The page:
Adapting Bleak House couldn't have been a doddle, even for Andrew Davies, the veteran maestro who gave us the great Colin Firth version of Pride and Prejudice. Bleak House, the novel, is perhaps THE definitive Dickens saga, a vast panorama of Victorian London teeming with cunning lawyers, icy aristocrats, hapless youths, dastardly wheeler-dealers and crusading detectives. With all these fantastic characters in one tale, it's fitting that this TV version bagged some of the best actors around.
It goes without saying that the likes of Gillian Anderson, Charles Dance and Denis Lawson all put in powerful performances, but keep your eyes peeled for a scene-stealing turn from Johnny Vegas as a gin-sozzled rag-and-bone man, not to mention a young Carey Mulligan as a girl swept up in a court case beyond anyone's understanding. This is stirring, meaty, epic storytelling in every sense: if War and Peace was about 19th Century England, with the military conflict replaced by legal battles, it would be Bleak House.
The innocent little boy holding up a bowl. The wily antics of the Artful Dodger. The gang of street urchins led by the grizzled old thief Fagin. Everyone knows the basics of Oliver Twist, but this fresh and vibrant take on the tale manages to sidestep all the clichés to give us a version that may change how you think of a well-worn classic. It was written by Sarah Phelps, a top EastEnders writer whose script is gutsy, exciting and no-nonsense.
The feel of the whole thing is so evocative that you can almost smell the muck and grime of Victorian London, while special mention has to go to Timothy Spall for completely reinventing Fagin. Far from a cackling caricature, this Fagin is, in Spall's own words, "more sensual, more exotic", a spiritual and shabbily grand "beggar king" who is a sort of exile from the Jewish communities of Europe. Then there's Tom Hardy in a career-making role as Bill Sikes - probably the most frightening version of this thug that you'll ever see. It's certainly all a far, far cry from the frivolous musical version, and one that will have you asking for more.
As well as giving us her unique take on Oliver Twist, screenwriter Sarah Phelps was also behind this adaptation of Great Expectations. Now, we're talking about one of the most repeatedly re-adapted of all Dickens story, so making it seem fresh again must have been a huge challenge. Phelps surpassed expectations (no pun intended) with this engrossing odyssey of a young man finding his way through life.
While his ethereal good looks make Douglas Booth perhaps the most beautiful Pip ever to wander the screen, and while Ray Winstone makes a suitably brutish impression as the enigmatic convict Magwitch, the true star of the show has to be Gillian Anderson as the jilted bride Miss Havisham. Resembling a kind of white witch, she's a haunting vision of faded beauty and thwarted dreams, hopelessly trapped in time. It's a standout performance even on a CV as impressive as Anderson's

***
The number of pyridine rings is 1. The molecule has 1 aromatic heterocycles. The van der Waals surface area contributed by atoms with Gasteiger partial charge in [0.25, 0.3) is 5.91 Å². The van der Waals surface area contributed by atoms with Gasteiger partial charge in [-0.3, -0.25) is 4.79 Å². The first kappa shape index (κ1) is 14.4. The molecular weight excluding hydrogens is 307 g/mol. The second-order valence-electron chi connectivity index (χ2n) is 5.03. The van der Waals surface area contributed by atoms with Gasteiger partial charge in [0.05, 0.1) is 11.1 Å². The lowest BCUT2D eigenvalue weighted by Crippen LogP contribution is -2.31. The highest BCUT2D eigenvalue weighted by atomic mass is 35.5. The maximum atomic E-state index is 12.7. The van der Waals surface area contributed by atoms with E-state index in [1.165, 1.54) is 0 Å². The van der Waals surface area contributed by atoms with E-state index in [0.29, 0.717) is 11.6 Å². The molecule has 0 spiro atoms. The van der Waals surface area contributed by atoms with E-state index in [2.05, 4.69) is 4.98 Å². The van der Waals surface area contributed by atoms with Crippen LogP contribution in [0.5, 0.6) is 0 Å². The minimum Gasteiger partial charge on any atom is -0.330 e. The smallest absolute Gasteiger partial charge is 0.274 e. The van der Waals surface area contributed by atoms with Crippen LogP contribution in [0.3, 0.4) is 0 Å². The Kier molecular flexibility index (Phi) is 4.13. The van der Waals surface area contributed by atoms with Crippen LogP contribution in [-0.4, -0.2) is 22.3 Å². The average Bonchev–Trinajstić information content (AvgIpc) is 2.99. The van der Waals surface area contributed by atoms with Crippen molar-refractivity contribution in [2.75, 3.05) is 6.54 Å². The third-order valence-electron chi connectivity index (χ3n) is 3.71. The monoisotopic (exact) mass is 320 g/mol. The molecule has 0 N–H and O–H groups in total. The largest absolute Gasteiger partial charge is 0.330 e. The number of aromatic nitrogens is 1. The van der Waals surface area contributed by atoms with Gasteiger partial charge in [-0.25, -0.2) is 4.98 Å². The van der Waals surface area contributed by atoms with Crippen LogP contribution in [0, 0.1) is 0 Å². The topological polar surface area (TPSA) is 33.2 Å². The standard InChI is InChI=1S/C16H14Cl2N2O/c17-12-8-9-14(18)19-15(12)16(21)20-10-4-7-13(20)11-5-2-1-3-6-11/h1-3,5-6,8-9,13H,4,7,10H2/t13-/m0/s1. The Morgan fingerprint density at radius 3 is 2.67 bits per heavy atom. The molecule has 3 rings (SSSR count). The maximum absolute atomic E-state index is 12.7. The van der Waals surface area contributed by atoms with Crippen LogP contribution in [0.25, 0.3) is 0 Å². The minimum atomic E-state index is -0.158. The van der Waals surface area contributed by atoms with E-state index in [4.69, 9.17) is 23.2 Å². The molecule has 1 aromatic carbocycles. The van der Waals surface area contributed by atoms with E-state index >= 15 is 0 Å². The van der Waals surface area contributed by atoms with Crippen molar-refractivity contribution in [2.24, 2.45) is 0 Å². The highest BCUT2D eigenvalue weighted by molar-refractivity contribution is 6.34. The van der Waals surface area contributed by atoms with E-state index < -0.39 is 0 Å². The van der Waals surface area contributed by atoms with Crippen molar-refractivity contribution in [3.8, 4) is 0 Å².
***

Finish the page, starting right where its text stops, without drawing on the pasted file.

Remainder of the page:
THE LIFE AND ADVENTURES OF NICK NICKLEBY
A Dickens adaptation like no other, Nick Nickleby transplants the action to the 21st Century. A pretty bold move, but one which pays off thanks to some fearless and clever tweaks to the original tale. Yes, this is still the story of a plucky young lad who has to take on the real world after the death of his bankrupt father, but there are some fascinating changes.
One character, a boy called Smike in the original novel, is here re-imagined as a confused older lady called Mrs Smike, while a murky boarding school is here turned into a care home run by a wicked overseer. It could so easily not have worked, but thanks to clever scripting and passionate performances, we get a Nicholas Nickleby for modern times, a story that's part adventure, part social commentary, and a reminder that everyday injustice and class warfare have persisted well beyond Dickens's day.
THE MYSTERY OF EDWIN DROOD
Rather appropriately, The Mystery of Edwin Drood is the most mysterious Dickens story of all. That's because the great man died midway through writing it, leaving the plot tantalizingly unresolved. One stage version even had audiences voting on how it should end, but we have such issues with this atmospheric adaptation, which has its own rather delicious conclusion.
Matthew Rhys, who played Mr Darcy in Death Comes to Pemberley, is all intense stares and inner torment as an opium-addled choirmaster who nurses a hellish lust for his nephew's fiancée. If this doesn't sound like standard Dickens territory to you, you'd be right. This is a surprisingly dark psychological thriller about unrequited desires and brutal murder, complete with nightmarish hallucinatory sequences. But the names are still delightfully Dickensian - listen out for the likes of Septimus Crisparkle, Hiram Grewgious, Princess Puffer and Miss Twinkleton.